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Trump administration refuses to consider that 97% of climate scientists could be right

Posted on 29 May 2018 by dana1981

Last week, the Washington Post obtained a White House internal memo that debated how the Trump administration should handle federal climate science reports.

The memo presented three options without endorsing any of them: conducting a “red team/blue team” exercise to “highlight uncertainties in climate science”; more formally reviewing the science under the Administrative Procedure Act; or deciding to just “ignore, and not seek to characterize or question, the science being conducted by Federal agencies and outside entities.”

In short, the White House considered ‘debating’ established climate science, casting doubt on scientists’ conclusions, or just ignoring them. Accepting and/or acting on the findings of the scientific experts is not an option they’re willing to consider.

Katharine Hayhoe?@KHayhoe

So according to this memo, the administration considered 3 options--(1) framing reality as being up for debate; (2) developing their own view of reality; or (3) ignoring reality--and went with option 3.

Interesting that "accepting reality" was not an option. 

Climate denial is very expensive

Meanwhile, a paper published in Nature last week concluded that limiting global warming to 1.5°C above pre-industrial temperatures would save more than $20tn as compared to a temperature of 2°C. The carbon pollution cuts needed to achieve the 1.5°C target would cost about $300bn more than efforts to meet 2°C. In other words, the economic benefits of the more aggressive target would outweigh its costs by a factor of about 70-to-1.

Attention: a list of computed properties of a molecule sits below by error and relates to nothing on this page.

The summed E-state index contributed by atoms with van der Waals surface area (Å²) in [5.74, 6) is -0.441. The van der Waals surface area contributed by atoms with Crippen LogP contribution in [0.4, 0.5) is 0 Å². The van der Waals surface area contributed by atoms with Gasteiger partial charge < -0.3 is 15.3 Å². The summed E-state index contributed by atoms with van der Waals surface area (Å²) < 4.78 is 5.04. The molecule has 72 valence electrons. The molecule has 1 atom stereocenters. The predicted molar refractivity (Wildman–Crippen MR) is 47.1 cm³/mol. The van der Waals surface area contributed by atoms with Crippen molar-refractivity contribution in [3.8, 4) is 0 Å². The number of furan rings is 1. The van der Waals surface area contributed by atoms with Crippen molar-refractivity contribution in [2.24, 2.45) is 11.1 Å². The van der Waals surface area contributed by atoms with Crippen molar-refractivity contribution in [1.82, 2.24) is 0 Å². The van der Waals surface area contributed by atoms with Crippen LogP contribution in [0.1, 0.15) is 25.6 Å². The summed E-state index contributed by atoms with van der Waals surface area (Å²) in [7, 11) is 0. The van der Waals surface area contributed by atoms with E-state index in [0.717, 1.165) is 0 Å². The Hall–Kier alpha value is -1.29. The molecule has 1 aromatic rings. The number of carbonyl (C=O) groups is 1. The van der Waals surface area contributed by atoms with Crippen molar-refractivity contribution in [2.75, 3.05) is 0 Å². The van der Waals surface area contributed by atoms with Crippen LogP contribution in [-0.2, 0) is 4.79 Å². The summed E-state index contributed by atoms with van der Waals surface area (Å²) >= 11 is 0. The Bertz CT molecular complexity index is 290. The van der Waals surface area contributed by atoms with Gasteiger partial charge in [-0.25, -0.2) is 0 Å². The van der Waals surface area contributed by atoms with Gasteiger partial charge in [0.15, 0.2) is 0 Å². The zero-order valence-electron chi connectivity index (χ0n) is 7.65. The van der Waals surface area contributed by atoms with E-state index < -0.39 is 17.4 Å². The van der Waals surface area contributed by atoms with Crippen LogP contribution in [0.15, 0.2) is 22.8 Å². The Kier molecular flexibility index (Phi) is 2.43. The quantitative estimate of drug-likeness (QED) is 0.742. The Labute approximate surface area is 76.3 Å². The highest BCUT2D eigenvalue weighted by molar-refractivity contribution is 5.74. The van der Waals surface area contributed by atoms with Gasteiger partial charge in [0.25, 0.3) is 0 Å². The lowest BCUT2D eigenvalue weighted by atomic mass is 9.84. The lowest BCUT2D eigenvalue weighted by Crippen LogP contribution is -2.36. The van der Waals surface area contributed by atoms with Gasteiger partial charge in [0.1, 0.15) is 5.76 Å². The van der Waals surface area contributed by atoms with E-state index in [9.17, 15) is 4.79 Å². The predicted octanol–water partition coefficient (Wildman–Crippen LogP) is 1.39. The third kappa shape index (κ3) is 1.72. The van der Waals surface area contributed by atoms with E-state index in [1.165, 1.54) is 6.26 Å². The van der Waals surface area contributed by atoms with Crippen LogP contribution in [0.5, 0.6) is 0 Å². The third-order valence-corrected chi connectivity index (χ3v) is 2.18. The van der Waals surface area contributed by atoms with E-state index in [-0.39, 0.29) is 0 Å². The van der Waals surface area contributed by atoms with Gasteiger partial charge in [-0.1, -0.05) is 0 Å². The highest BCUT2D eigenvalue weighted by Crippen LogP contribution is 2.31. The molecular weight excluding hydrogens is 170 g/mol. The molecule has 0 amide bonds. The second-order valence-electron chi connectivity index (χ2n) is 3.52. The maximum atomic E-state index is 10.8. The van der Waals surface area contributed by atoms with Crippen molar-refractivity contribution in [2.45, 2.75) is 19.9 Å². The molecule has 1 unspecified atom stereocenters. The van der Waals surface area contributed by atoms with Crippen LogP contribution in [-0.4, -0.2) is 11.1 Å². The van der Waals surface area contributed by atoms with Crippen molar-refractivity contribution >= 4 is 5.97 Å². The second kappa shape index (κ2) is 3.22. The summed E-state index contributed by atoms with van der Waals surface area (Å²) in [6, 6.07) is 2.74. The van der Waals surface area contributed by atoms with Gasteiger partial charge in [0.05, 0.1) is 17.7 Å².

Current international climate policies will only limit global warming to about 3–3.5°C global warming, and America’s policies are “critically insufficient” to meet either the 2°C or 1.5°C targets. Under the Trump administration, the US has no plans to try and cut its carbon pollution, and in fact the administration has been taking every possible step to undo established climate policies and increase pollution from the coal and oil industries, even though global warming will especially hurt Trump country.

Basically, taking aggressive action to curb global warming would save the world a lot of money, and it would especially benefit the economies in southern, conservative states. But it wouldn’t be good for the fossil fuel industry, and the Trump administration has prioritized short-term corporate profits above all else, including American welfare and lives.

Ignoring experts is stupid

There’s a 97% expert consensus that humans are causing global warming, and the scientific research is clear that the consequences of continued rapid climate change could be devastating for the economy and for all species on Earth.

The case for the Trump administration approach – ignoring and casting doubt on the conclusions of climate science experts – is that of a bad gambler. It’s not a 100% consensus; maybe the less than 3% of climate contrarians are onto something. Perhaps the experts are wrong and climate change won’t be so bad.

If the stakes were something inconsequential like a Trump steak, that would be fine, but it should go without saying that betting the future of humanity and life on Earth on a less than 3% long shot is a bad idea. The stakes could not be higher. Prudent risk management dictates that we should be taking serious steps to mitigate the chances of such a disastrous outcome. That’s why Americans buy home and auto and health insurance. It’s why fewer than 17% of Americans today are smokers, down from 42% in 1965.

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Comments 1 to 14: